Philadelphia needed to overcome a 3 goal deficit to get back in and possibly win the game. Rookie James van Riemsdyk provided for the Flyers, scoring 6:36 into the third. The man who started the play ended up with the goal because van Riemsdyk's interception of a clear attempt from Patrick Kane set in motion his goal. "JVR" hasn't looked out of place in this series and it's confusing why Laviolette felt that Dan Carcillo was more valuable than the 21 year old New Jersey native. Chicago countered once again with a goal of their own as ex-Flyer Patrick Sharp victimized his former team for the 3rd time in this series. Chicago's 3 on 1 led by Patrick Kane entered the zone and when Chris Pronger had finally gotten back into position, Sharp let loose with a wrister that went top shelf past Boucher.
Simon Gagne tallied shortly after from a great pass by Ville Leino. Leino led the charge into the zone with Gagne rushing towards the net. Duncan Keith's stick broke so he went to body Leino and couldn't keep up while Brent Seabrook layed down to block off a passing lane. Leino sent a pass that barely went by Seabrook and right to Gagne sitting beside the goal for an easy score. And once again, Chicago would come back and counter Philly's attack with Dustin Byfuglien's second of the night and an empty netter. Byfuglien made a mockery of Pronger on the play, receiving the puck and releasing right before Pronger could stick check him. That would seal the Flyers fate in the contest with Chicago winning 7-4 and taking a 3 games to 2 series lead.
The big story coming out of Game 5 was most certainly the change of scenery for Patrick Kane and especially Dustin Byfuglien. The Flyers used Pronger to match up against Jonathan Toews, who played with new linemates Marian Hossa and Tomas Kopecky while Byfuglien played against mostly Braydon Coburn. The switch paid off as Byfuglien added 2 goals and 2 assists, including the game winner while nemesis Chris Pronger sat in the box. Byfuglien's linemates, Dave Bolland and Kris Versteeg, contributed 5 points combined to propel their team to victory. Kane played alongside Patrick Sharp and Andrew Ladd, picking up a goal and an assist and generating more offense than when he was up against Pronger.
Chris Pronger was being hailed as the Conn Smythe Trophy winner for this post season for all the great work he was doing shutting down opposing forwards while contributing offensively. That was not the case in Game 5 when was out on the ice for 6 of the Blackhawks 7 goals and was in the box for what ended up being the game winning goal. Pronger's -5 at game's end is one of the worst ratings he has ever had in a game during his career and there's no doubt about it that he helped out Chicago more than he did his own team. I'm not sure if he was getting comfortable to the matchups or getting in their heads by playing like a brute but he couldn't have been any worse. Byfuglien's hit on the veteran proved to be a turning point in the game and let him know that the Blackhawks aren't afraid of the towering defenseman. More than anything, a key to the Blackhawks success in this game was the targeting of Pronger and their ability to get him off of his game.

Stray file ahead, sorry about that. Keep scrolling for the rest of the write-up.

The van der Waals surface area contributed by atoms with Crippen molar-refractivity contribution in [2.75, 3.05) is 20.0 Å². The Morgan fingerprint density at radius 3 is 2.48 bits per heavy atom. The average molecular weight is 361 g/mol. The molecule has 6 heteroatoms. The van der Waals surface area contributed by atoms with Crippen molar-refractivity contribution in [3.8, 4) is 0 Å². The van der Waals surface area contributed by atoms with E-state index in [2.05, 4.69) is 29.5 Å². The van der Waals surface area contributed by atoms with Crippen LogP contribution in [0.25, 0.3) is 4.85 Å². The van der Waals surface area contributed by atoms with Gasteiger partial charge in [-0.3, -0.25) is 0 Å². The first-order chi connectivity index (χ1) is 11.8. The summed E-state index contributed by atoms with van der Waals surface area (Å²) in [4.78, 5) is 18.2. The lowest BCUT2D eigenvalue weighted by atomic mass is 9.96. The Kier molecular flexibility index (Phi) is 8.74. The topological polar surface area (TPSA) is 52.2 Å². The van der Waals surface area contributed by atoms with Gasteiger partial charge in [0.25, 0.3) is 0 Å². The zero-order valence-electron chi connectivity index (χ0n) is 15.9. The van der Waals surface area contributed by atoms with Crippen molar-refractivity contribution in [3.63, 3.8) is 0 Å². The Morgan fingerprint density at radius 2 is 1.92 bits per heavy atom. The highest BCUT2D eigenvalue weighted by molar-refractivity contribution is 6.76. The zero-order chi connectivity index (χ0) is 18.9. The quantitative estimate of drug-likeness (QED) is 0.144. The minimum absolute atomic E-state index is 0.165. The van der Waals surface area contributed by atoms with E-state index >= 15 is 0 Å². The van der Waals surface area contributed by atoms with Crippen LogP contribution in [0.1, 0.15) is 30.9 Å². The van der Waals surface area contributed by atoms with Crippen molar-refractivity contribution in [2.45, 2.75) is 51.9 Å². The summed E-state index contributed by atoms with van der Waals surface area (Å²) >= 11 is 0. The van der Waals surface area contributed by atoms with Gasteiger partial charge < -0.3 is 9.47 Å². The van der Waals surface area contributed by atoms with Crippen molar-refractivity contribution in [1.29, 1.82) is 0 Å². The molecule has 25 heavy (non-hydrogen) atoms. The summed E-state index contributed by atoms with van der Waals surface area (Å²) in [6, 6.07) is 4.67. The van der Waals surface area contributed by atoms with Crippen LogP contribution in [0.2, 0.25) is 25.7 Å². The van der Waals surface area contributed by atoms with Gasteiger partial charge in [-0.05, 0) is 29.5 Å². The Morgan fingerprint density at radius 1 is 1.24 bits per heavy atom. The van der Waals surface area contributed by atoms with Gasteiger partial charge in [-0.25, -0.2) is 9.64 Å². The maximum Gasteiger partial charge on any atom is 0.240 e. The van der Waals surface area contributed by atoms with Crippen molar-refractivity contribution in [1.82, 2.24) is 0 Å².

Let's recap what #20 did during each goal: Pronger screened goaltender Michael Leighton on the first goal of the game by Brent Seabrook and the puck was shot off of his stick and in. On Chicago's second goal, Pronger was wandering around aimlessly and didn't pick up anyone, allowing Bolland to bank a shot off Leighton's leg and in. The third goal happened because Pronger allowed Versteeg to enter the zone without stepping up and hitting him. A lack of taking the body led to Chicago's fourth goal in which Ladd was able to take a shot and then get the puck back to pass it to eventual goal scorer Patrick Kane. The fifth goal by Dustin Byfuglien was a result of a lazy hooking penalty taken by Chris Pronger. Pronger got caught in the offensive zone and had to rush back to stop a 3 on 1 chance, but that didn't matter because Patrick Sharp ripped a shot past Boucher anyway. Finally on the empty net goal, a studder step from Byfuglien threw Pronger off and he was able to sail it down the ice and in.
Not only was Pronger poor defensively but Braydon Coburn couldn't have made things easier for Chicago. Coburn continually set up the wrong team, turning over the puck 7 times and made poor decisions in the defensive zone. Coburn also couldn't control Byfuglien out in front of the net, allowing "Big Buff" plenty of space to create scoring chances. In a game where the Hawks put 7 past the Flyers, Kimmo Timonen and Ville Leino shined in this effort, combining for a plus 4. Timonen helped out a poor defense in this game and was one of the only defensemen that could do his part in his own zone and in the offensive zone. Unlike the other defenders, Timonen threw checks, cleared the puck when necessary, gave great breakout passes to help the forwards and was calm and collected when facing pressure from the opposing team. Leino has continued to be a force and collected 3 assists for his 2nd multi point game of the Stanley Cup Finals.
The Flyers seemed stunned by how Chicago came out in this game and took it to them. An energized crew dismantled Philadelphia and didn't give them a chance to even get anything going.